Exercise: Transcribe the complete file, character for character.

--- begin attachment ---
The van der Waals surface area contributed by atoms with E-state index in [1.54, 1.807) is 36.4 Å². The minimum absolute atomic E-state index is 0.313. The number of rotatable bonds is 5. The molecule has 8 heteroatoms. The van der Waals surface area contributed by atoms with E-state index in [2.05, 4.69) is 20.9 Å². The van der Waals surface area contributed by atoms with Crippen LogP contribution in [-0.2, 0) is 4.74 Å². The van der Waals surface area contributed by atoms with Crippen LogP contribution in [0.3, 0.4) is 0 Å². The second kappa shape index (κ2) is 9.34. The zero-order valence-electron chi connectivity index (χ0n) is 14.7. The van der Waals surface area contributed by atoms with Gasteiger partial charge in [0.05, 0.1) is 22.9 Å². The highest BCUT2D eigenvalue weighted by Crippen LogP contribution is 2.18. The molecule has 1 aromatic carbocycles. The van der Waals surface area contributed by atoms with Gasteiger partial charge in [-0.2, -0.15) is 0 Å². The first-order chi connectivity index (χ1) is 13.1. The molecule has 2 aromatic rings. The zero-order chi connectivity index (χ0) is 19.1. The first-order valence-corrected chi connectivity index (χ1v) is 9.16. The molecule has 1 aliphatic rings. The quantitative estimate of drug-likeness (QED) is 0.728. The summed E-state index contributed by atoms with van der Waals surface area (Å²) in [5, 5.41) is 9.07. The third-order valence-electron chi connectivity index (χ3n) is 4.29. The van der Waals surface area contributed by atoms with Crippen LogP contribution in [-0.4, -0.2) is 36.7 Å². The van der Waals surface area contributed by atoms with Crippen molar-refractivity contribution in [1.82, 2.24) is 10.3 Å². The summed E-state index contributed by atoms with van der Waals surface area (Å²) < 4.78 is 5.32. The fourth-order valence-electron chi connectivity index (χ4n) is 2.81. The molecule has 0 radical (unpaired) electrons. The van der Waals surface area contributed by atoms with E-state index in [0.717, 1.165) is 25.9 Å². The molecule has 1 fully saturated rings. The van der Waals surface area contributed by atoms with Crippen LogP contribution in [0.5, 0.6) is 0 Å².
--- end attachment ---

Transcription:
The van der Waals surface area contributed by atoms with E-state index in [1.54, 1.807) is 36.4 Å². The minimum absolute atomic E-state index is 0.313. The number of rotatable bonds is 5. The molecule has 8 heteroatoms. The van der Waals surface area contributed by atoms with E-state index in [2.05, 4.69) is 20.9 Å². The van der Waals surface area contributed by atoms with Crippen LogP contribution in [-0.2, 0) is 4.74 Å². The van der Waals surface area contributed by atoms with Crippen LogP contribution in [0.3, 0.4) is 0 Å². The second kappa shape index (κ2) is 9.34. The zero-order valence-electron chi connectivity index (χ0n) is 14.7. The van der Waals surface area contributed by atoms with Gasteiger partial charge in [0.05, 0.1) is 22.9 Å². The highest BCUT2D eigenvalue weighted by Crippen LogP contribution is 2.18. The molecule has 1 aromatic carbocycles. The van der Waals surface area contributed by atoms with Gasteiger partial charge in [-0.2, -0.15) is 0 Å². The first-order chi connectivity index (χ1) is 13.1. The molecule has 2 aromatic rings. The zero-order chi connectivity index (χ0) is 19.1. The first-order valence-corrected chi connectivity index (χ1v) is 9.16. The molecule has 1 aliphatic rings. The quantitative estimate of drug-likeness (QED) is 0.728. The summed E-state index contributed by atoms with van der Waals surface area (Å²) in [5, 5.41) is 9.07. The third-order valence-electron chi connectivity index (χ3n) is 4.29. The van der Waals surface area contributed by atoms with Crippen LogP contribution in [-0.4, -0.2) is 36.7 Å². The van der Waals surface area contributed by atoms with Crippen molar-refractivity contribution in [1.82, 2.24) is 10.3 Å². The summed E-state index contributed by atoms with van der Waals surface area (Å²) < 4.78 is 5.32. The fourth-order valence-electron chi connectivity index (χ4n) is 2.81. The molecule has 0 radical (unpaired) electrons. The van der Waals surface area contributed by atoms with E-state index in [0.717, 1.165) is 25.9 Å². The molecule has 1 fully saturated rings. The van der Waals surface area contributed by atoms with Crippen LogP contribution in [0.5, 0.6) is 0 Å².